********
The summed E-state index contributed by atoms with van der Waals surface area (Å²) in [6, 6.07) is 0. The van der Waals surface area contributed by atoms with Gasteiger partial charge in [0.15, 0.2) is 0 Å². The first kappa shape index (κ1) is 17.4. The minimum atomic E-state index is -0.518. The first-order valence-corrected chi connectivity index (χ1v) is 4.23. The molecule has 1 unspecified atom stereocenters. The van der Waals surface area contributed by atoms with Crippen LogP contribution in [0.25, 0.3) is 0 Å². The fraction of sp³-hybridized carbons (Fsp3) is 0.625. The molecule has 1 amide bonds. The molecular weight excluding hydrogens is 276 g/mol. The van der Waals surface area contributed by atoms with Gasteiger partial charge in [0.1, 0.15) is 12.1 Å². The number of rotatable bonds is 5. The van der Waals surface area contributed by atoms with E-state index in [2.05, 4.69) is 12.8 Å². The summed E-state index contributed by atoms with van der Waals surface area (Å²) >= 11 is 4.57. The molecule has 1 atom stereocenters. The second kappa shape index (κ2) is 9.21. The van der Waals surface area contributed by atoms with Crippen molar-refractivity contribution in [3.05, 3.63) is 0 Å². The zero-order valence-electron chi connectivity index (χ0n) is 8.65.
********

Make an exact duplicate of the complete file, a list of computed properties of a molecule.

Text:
The summed E-state index contributed by atoms with van der Waals surface area (Å²) in [6, 6.07) is 0. The van der Waals surface area contributed by atoms with Gasteiger partial charge in [0.15, 0.2) is 0 Å². The first kappa shape index (κ1) is 17.4. The minimum atomic E-state index is -0.518. The first-order valence-corrected chi connectivity index (χ1v) is 4.23. The molecule has 1 unspecified atom stereocenters. The van der Waals surface area contributed by atoms with Crippen LogP contribution in [0.25, 0.3) is 0 Å². The fraction of sp³-hybridized carbons (Fsp3) is 0.625. The molecule has 1 amide bonds. The molecular weight excluding hydrogens is 276 g/mol. The van der Waals surface area contributed by atoms with Gasteiger partial charge in [0.1, 0.15) is 12.1 Å². The number of rotatable bonds is 5. The van der Waals surface area contributed by atoms with E-state index in [2.05, 4.69) is 12.8 Å². The summed E-state index contributed by atoms with van der Waals surface area (Å²) >= 11 is 4.57. The molecule has 1 atom stereocenters. The second kappa shape index (κ2) is 9.21. The van der Waals surface area contributed by atoms with Crippen molar-refractivity contribution in [3.05, 3.63) is 0 Å². The zero-order valence-electron chi connectivity index (χ0n) is 8.65.